The Kid Who Ran for President

The Kid Who Ran for President by Dan Gutman.  Scholastic, 2012 (first published 1996).  176 pages.  Publisher recommends for ages 8 and up.  ISBN: 9780545442138.

Adults have tried long enough to clean up the problems of the world.  It’s time to give kids a chance, so Judson Moon, a funny and irreverent twelve year old in Madison, Wisconsin, is running for president of the United States.  His friend, Lane Brainard, is his campaign manager.  Lane knows quite a lot about running for president.  Moon knows almost nothing.  Wisely, he agrees to let Lane make all his decisions from the moment he announces his candidacy until the end of the campaign.  June Syers, a surrogate grandmother to Moon, is his running mate, and Chelsea Daniels, one of the best looking girls in his class, is his “First Babe.”

Lane plants a story about Moon’s candidacy which is picked up by news outlets. Soon Moon is constantly followed by reporters. Kids all over the country get involved in the “lemonade party,” so called because they raise money for Moon by selling lemonade.  They also talk their parents into voting for Moon.

In the course of the campaign, Moon finds out what it’s like to be center of attention, how one goes about changing the Constitution (so kids can be president), what a presidential debate is like, and what it’s like to watch the returns on election night. He has a great time. Whenever the campaign gets too serious he reminds himself that he’s just doing this “as a goof.”  When Lane gets too serious, Moon begins joking.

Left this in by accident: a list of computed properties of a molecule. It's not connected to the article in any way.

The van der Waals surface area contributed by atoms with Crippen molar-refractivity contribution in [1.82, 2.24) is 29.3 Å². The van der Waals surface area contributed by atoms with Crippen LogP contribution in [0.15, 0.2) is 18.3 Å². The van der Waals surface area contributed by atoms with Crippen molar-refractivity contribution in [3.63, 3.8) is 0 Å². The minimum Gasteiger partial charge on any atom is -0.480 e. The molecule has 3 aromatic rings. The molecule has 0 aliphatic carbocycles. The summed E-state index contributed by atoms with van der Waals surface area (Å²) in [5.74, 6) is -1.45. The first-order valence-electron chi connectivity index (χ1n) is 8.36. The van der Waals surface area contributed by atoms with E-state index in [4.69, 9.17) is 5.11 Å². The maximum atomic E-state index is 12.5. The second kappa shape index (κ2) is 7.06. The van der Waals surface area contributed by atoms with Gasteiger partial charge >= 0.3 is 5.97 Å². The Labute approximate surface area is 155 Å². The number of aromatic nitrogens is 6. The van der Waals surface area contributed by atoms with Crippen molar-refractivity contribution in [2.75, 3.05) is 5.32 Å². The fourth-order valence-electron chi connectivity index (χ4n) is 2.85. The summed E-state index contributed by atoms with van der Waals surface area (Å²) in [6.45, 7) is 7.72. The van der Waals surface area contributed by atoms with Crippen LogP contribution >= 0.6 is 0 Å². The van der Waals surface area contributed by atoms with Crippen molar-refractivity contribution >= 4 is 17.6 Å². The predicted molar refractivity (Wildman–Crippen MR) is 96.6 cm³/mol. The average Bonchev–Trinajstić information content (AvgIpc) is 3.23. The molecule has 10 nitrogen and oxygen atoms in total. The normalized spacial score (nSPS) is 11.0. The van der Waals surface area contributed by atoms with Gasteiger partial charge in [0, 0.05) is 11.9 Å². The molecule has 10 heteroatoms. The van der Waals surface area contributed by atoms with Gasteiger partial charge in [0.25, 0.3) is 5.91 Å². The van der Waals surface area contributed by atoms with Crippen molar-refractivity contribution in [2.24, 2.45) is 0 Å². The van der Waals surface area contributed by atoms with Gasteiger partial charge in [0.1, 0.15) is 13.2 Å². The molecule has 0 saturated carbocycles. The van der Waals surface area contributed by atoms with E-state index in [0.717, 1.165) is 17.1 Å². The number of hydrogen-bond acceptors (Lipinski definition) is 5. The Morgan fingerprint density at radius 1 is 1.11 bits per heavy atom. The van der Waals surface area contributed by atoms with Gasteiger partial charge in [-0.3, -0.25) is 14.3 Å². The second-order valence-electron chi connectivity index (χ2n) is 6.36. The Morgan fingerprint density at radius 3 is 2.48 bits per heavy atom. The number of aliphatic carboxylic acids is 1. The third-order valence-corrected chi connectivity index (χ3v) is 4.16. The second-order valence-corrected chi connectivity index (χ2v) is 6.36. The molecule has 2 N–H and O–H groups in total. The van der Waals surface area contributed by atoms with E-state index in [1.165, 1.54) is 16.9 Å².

The timing of this revised edition couldn’t be better. The book is funny and fun and a completely painless way to learn about not only a presidential election but how to make a change to the Constitution.


Election! A Kid’s Guide to Picking Our President, 2012 Edition

Election!  A Kid’s Guide to Picking Our President, 2012 Edition by Dan Gutman.  Open Road Integrated Media, 2012. 162 pages.  Recommend for ages 8-12.  ISBN: 9781453270660.

Election! Addresses the process of electing a president of the United States. It discusses the presidency, our system of government, how a campaign works, who can be a candidate for president of the United States, how voting works in the United States, and finally how the election itself works.

Information is presented as answers to questions. Each answer is between half a page and a page and a half long.  You can dip into the book and find a few answers to questions, or read the book cover to cover.  Reading it from cover to cover is easy, because after reading the answer to one question, the reader gets hooked and wants to know the answer to the next question.

Dan Gutman’s writing style is accessible.  At the beginning of the section on the electoral college he writes “You’d better sit down for this. Lock yourself in a room and don’t do any texting for a few minutes.”(page 109).

Gutman includes an impressive amount of history, and this real life information helps to keep the book from being boring.

I was surprised to see that “Primaries have only been around since the 1970s.” (page 62).  I clearly remember the night of the California primary in 1968.  It was the night Bobby Kennedy was assassinated.  Given the accuracy of the rest of the book, I suspect the use of “1970” was an error in typing or editing.

At the end of the book, there’s a glossary, a list of places to find more information, and a list of all the presidents.  Unfortunately, there’s no index.

Election! Is a fun way to find how American Presidential politics work.